Is “THE BIG COUNTRY” one of the best movies ever directed by the legendary William Wyler? I really cannot say. I have seen better movies directed by him. The movie has some series flaws, especially in regard to editing and too many far shots. But thanks to an unusual story, an excellent cast led by Gregory Peck, a superb score by Jerome Moross and some not-too-shabby direction by Wyler, “THE BIG COUNTRY” remains one of my favorite Westerns of all time.

“HOW THE WEST WAS WON” (1962) Review

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“HOW THE WEST WAS WON” (1962) Review

This 1962 movie was among the last of the old-fashioned “epic” films that was released by Metro-Goldwyn-Mayer (MGM). Filmed using the Cinerama widescreen process, it featured an all-star cast directed by at least three directors. 

After making the decision to use the Cinerama wide-screen process, MGM decided to produce a cinematic adaptation ofLIFE magazine’s 1959 series of articles about the history of the American West. Screenwriters James R. Webb and John Gay (uncredited) achieved this by focusing the film on two to three generations of family that migrated westward from western New York, to Southern Ohio, to California and finally to the deserts of Arizona. The story stretched out in a period of fifty (50) years from the late 1830s to the late 1880s. According to Wikipedia, the movie was set between 1839 and 1889. Yet, Webb and Gay’s script never indicated this. The movie consisted of five segments that were directed by three directors, Henry Hathaway, John Ford and George Marshall.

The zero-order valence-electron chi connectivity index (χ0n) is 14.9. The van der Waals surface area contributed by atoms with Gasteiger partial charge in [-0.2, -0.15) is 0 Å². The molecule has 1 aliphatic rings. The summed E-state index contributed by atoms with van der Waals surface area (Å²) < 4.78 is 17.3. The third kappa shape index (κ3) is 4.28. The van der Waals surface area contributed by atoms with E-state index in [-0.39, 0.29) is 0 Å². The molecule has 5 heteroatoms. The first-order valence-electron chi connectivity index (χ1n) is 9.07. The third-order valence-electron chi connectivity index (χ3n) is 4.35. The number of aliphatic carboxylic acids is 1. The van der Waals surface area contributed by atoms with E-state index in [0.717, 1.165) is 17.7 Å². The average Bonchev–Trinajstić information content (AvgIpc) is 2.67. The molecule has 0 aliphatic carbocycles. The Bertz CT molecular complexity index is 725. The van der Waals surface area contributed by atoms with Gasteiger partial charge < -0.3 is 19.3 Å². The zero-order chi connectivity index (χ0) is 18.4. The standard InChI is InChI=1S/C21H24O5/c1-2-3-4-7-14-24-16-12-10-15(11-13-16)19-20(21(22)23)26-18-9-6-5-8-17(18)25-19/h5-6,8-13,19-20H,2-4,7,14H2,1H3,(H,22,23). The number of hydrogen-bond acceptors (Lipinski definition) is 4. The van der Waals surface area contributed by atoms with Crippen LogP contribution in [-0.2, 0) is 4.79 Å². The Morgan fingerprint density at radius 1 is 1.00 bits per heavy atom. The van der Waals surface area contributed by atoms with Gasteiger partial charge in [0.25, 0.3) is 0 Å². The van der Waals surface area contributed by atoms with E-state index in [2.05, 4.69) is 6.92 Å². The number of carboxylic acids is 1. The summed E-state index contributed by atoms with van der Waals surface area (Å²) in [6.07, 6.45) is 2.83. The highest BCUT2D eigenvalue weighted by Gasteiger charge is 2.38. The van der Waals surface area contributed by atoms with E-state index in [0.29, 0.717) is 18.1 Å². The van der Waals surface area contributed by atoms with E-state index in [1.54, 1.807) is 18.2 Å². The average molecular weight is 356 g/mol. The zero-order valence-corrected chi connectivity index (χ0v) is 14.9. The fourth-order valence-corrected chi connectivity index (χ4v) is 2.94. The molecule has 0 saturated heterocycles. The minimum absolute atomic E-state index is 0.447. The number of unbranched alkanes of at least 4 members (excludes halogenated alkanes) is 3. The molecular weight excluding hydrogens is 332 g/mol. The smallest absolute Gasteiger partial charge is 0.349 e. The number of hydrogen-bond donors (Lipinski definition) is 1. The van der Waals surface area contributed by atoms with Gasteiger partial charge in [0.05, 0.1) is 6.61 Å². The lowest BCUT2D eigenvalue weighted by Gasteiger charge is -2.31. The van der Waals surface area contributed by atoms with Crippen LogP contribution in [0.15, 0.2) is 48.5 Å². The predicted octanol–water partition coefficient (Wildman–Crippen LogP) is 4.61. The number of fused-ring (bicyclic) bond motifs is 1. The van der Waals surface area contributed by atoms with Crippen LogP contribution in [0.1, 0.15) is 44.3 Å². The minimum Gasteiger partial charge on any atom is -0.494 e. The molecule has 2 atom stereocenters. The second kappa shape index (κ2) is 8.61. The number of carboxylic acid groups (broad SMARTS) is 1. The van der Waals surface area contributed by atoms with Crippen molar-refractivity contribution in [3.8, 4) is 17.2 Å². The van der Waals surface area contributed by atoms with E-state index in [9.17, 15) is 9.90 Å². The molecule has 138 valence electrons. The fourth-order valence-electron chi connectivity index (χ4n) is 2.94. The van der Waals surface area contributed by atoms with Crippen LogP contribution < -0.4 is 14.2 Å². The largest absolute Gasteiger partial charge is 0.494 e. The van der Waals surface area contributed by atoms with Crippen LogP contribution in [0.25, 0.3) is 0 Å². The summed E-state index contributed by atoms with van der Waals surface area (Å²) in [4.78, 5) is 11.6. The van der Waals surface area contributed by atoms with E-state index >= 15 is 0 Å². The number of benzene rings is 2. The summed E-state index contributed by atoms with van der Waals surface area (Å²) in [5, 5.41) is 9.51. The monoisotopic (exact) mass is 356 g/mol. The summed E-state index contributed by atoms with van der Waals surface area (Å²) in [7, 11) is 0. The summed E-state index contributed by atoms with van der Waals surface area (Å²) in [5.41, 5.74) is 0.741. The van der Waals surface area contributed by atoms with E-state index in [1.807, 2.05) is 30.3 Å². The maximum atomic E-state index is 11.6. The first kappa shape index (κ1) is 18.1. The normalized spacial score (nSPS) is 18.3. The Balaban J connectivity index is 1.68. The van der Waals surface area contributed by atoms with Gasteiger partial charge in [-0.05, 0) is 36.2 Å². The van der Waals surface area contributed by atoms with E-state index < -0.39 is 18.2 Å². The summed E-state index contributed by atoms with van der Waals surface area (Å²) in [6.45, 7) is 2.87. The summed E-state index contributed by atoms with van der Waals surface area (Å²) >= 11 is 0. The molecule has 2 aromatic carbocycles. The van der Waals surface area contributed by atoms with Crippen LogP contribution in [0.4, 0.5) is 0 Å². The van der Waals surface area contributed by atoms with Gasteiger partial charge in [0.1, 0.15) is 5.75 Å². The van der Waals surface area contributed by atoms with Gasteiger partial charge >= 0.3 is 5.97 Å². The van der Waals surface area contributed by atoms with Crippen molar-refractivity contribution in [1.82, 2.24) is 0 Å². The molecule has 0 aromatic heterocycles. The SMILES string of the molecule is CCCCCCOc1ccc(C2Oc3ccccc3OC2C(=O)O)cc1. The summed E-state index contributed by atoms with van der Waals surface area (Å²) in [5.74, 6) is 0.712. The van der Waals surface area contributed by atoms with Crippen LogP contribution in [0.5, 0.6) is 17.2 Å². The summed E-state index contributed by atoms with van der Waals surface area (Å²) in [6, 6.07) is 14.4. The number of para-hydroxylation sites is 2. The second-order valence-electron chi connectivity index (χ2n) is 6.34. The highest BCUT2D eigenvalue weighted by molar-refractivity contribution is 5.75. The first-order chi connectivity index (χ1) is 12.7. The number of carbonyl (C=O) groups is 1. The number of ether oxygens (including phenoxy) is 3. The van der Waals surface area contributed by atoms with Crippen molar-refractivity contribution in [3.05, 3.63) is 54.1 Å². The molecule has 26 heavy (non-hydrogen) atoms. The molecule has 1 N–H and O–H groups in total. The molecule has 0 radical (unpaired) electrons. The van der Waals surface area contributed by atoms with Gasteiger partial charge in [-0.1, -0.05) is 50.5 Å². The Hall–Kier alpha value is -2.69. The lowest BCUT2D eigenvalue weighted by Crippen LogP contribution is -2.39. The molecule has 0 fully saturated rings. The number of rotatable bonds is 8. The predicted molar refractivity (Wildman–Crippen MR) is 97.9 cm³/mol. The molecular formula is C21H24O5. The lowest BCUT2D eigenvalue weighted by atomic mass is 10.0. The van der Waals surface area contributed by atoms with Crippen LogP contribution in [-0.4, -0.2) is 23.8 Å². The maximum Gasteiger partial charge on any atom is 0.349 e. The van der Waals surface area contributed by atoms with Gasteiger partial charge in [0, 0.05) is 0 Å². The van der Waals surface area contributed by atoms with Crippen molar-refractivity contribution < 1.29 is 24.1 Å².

“The Rivers”, which was directed by Henry Hathaway, focused on the Prescott family’s journey from western New York to Southern Ohio, in an attempt to reach the Illinois country via the Erie Canal and the Ohio River. During their journey, they meet a mountain man named Linus Rawlins, who falls in love with eldest daughter, Eve; encounter murderous river pirates; and are caught in some dangerous rapids during their trip down the Ohio River. The last part of their journey ends in Southern Ohio, when the patriarch and matriarch of the Prescotts are drowned and Eve decides to remain there. She eventually marries Linus and her younger sister, Lilith decides to head to St. Louis.